By: Martin Faith

Roivenue uses collaborative game theory to help marketers invest correctly. You don’t need to be a mathematician to use it, but a general understanding of the main principles certainly doesn’t hurt.

The traditional ways of looking at attribution are first or last touch. But honestly, these do not describe reality. The customer journey is more complex than ever, and the idea that the first or last ad someone saw online deserves full credit for a purchase was never really valid.

There are also linear and time-decay models, which are perhaps a bit more fair, but, again, is this how things tend to work?
We don’t think so. Football (soccer) provides a useful example.

Marketing Attribution Models

Your favorite football team just won a tournament and got 1 million euros to divide amongst them. Who should get this money?

The various models of attribution would treat the reward like this:
- Last touch (the goal = last touch) : Whoever scored gets the cash. All of it.
- First touch : The player who started the sequence that led to the goal gets the cash. All of it.
- Linear : Every player who touched the ball in the scoring sequence gets the same amount of cash.
-Time decay : The players closest to the scoring of the goal get more, and the amount tapers as you move back through the chain.
-Position-based : The first and last touch get 40% of the cash each, and the remaining 20% goes to everyone in the middle of the chain.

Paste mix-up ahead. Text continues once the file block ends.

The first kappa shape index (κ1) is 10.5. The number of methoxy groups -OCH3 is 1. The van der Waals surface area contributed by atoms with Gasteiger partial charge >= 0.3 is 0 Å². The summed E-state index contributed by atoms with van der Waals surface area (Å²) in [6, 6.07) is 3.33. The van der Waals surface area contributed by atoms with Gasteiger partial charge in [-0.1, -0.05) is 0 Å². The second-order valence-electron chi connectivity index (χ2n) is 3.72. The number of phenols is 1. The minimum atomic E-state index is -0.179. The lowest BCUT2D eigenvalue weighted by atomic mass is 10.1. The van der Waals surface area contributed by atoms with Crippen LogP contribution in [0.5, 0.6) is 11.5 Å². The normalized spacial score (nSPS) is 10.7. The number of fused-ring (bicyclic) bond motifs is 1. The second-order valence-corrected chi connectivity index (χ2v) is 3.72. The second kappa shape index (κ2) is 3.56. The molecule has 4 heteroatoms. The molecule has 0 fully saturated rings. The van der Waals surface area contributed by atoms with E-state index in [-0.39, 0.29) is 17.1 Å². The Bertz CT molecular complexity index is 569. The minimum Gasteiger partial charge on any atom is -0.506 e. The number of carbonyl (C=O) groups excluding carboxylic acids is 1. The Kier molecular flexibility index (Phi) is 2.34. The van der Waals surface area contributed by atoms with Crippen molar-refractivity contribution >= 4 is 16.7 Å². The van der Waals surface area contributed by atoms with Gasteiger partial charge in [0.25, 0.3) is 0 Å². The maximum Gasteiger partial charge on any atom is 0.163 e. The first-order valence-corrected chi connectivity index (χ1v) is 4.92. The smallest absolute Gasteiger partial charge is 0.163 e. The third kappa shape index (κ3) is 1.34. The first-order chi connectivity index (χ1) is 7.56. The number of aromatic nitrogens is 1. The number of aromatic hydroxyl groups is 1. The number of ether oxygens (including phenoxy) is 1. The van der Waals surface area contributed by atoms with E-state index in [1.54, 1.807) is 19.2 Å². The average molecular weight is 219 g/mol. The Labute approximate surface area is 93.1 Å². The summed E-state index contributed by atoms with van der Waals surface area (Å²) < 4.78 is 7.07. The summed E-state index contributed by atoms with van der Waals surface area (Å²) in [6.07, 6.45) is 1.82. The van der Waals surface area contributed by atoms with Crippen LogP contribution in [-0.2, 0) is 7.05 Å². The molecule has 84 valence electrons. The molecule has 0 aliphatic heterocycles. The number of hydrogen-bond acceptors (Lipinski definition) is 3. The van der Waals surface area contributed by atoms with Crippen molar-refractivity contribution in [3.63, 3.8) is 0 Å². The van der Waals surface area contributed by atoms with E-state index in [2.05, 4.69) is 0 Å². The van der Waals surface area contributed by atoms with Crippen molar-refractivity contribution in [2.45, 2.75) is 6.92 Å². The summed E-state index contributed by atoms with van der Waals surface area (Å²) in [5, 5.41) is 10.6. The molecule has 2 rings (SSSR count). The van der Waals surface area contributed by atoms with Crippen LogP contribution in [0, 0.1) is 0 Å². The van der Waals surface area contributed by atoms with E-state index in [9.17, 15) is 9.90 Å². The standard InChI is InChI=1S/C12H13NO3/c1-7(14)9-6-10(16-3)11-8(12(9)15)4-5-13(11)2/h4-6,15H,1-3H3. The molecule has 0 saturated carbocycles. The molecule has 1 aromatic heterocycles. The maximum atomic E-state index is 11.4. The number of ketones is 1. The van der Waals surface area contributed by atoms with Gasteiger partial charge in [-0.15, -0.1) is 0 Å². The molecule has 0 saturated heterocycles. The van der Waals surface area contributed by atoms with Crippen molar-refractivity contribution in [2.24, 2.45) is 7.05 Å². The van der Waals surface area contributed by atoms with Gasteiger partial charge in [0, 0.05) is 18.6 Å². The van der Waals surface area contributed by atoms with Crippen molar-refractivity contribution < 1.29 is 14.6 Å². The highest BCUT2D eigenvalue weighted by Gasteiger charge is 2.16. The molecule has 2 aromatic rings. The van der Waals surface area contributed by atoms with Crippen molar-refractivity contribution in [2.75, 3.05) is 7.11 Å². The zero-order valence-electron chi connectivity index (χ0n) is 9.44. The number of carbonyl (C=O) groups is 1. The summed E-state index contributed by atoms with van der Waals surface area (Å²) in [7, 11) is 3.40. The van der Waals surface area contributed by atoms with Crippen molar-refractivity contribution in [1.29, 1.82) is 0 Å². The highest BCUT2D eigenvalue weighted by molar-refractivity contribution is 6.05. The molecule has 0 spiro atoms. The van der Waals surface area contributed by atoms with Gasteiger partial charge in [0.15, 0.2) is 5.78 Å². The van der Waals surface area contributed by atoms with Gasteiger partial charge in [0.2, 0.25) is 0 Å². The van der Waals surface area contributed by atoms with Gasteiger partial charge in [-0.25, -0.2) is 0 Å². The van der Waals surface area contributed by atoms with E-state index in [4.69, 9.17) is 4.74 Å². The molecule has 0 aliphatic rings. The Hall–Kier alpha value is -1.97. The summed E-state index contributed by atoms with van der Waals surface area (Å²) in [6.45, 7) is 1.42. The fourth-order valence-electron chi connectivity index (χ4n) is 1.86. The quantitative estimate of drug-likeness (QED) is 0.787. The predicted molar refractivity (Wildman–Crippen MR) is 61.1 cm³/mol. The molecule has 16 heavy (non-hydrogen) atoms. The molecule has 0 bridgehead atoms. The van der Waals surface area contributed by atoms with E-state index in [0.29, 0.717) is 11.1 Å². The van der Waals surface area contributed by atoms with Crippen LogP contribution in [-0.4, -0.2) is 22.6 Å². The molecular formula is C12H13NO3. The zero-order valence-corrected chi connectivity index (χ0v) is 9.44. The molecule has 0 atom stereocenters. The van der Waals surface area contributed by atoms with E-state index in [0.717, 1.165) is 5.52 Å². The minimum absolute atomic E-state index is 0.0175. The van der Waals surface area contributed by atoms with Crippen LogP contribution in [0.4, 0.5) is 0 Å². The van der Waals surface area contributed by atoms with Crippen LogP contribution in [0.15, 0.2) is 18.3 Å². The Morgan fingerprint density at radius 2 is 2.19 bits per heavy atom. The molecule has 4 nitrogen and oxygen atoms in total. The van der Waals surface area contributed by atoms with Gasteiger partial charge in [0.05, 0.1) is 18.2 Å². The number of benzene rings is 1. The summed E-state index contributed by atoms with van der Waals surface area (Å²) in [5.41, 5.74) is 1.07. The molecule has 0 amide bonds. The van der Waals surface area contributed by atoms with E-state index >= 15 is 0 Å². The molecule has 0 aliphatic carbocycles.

In our opinion, none of these models are correct. Everybody contributed to the win in some way, and it’s no easy task to assess who played the biggest role in the win. The same is true for marketing.

The reason why we simply cannot agree with these models is that they distribute the success across respective touchpoints based on a human decision. What is this decision based on? It’s impossible to tell. This is why we use the models we do – we think they are correct. Rather than valuing performance based on feelings or trying to hit the jackpot with our eyes closed, we turn to science and data.

Typical marketing and ad spends include Facebook ads, AdWords, paid search, and any number of re-targeting networks. The customer journey can, and usually does, include any number of combinations of these channels – often in separate, unique instances – and, if you want to calculate ROI accurately, you need to account for each of these instances and the role they played. There could be up to 75% difference in reported results among those common approaches.



This is why we use the Shapley value, which is, interestingly, actually rooted in football. The Shapley value tells us about the impact of a channel on the overall performance of conversion path. In other words, does the whole marketing mix benefit from activity on this channel or not?

The Shapley Value erases several flaws in previously-mentioned attribution models. It is fair, efficient, and since it is data driven, it is consistently remarkably accurate.

The other two models Roivenue uses are based on Markov chains. These tell us the direct impact of a channel based on the following touchpoint in the conversion path. A channel with high attribution value according to a 1st order Markov model has a positive impact on conversion rate of the following model in the sequence. In the case of Markov 2nd order models, the impact is on the channel two steps ahead in the sequence.

It sounds complicated, we know. But, the fact is that it is complicated. This is exactly why we built Roivenue – to turn your increasingly complex marketing data into simple, actionable, and accurate insights.


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